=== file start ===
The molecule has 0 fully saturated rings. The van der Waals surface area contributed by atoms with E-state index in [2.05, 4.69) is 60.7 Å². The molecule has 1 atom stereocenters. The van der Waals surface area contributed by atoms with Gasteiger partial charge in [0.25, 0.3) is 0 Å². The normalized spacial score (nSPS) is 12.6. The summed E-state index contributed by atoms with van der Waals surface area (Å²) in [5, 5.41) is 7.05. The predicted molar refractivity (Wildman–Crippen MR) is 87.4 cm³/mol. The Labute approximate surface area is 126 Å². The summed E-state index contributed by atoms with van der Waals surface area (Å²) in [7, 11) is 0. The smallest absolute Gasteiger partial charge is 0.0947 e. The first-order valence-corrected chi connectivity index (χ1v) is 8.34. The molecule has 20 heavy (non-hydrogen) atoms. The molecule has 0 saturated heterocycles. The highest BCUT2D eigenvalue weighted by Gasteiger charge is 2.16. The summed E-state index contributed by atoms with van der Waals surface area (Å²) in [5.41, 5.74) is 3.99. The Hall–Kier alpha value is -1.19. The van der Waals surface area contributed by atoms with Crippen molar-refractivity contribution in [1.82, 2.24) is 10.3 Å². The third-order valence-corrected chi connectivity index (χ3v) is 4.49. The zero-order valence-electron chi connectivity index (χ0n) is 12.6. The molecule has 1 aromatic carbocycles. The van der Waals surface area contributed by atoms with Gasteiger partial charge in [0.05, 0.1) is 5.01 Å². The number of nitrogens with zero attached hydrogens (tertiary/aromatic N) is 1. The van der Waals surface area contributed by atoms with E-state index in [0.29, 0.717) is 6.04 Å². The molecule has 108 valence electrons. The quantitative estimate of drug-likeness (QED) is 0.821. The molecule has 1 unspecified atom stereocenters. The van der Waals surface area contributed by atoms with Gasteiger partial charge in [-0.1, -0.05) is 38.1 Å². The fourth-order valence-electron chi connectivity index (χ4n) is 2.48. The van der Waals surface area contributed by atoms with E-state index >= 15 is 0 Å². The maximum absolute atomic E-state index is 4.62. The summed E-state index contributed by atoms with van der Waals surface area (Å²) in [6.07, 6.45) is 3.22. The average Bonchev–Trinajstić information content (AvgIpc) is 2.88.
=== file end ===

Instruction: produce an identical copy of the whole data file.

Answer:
The molecule has 0 fully saturated rings. The van der Waals surface area contributed by atoms with E-state index in [2.05, 4.69) is 60.7 Å². The molecule has 1 atom stereocenters. The van der Waals surface area contributed by atoms with Gasteiger partial charge in [0.25, 0.3) is 0 Å². The normalized spacial score (nSPS) is 12.6. The summed E-state index contributed by atoms with van der Waals surface area (Å²) in [5, 5.41) is 7.05. The predicted molar refractivity (Wildman–Crippen MR) is 87.4 cm³/mol. The Labute approximate surface area is 126 Å². The summed E-state index contributed by atoms with van der Waals surface area (Å²) in [7, 11) is 0. The smallest absolute Gasteiger partial charge is 0.0947 e. The first-order valence-corrected chi connectivity index (χ1v) is 8.34. The molecule has 20 heavy (non-hydrogen) atoms. The molecule has 0 saturated heterocycles. The highest BCUT2D eigenvalue weighted by Gasteiger charge is 2.16. The summed E-state index contributed by atoms with van der Waals surface area (Å²) in [5.41, 5.74) is 3.99. The Hall–Kier alpha value is -1.19. The van der Waals surface area contributed by atoms with Crippen molar-refractivity contribution in [1.82, 2.24) is 10.3 Å². The third-order valence-corrected chi connectivity index (χ3v) is 4.49. The zero-order valence-electron chi connectivity index (χ0n) is 12.6. The molecule has 1 aromatic carbocycles. The van der Waals surface area contributed by atoms with Gasteiger partial charge in [0.05, 0.1) is 5.01 Å². The number of nitrogens with zero attached hydrogens (tertiary/aromatic N) is 1. The van der Waals surface area contributed by atoms with E-state index in [0.29, 0.717) is 6.04 Å². The molecule has 108 valence electrons. The quantitative estimate of drug-likeness (QED) is 0.821. The molecule has 1 unspecified atom stereocenters. The van der Waals surface area contributed by atoms with Gasteiger partial charge in [-0.1, -0.05) is 38.1 Å². The fourth-order valence-electron chi connectivity index (χ4n) is 2.48. The van der Waals surface area contributed by atoms with E-state index >= 15 is 0 Å². The maximum absolute atomic E-state index is 4.62. The summed E-state index contributed by atoms with van der Waals surface area (Å²) in [6.07, 6.45) is 3.22. The average Bonchev–Trinajstić information content (AvgIpc) is 2.88.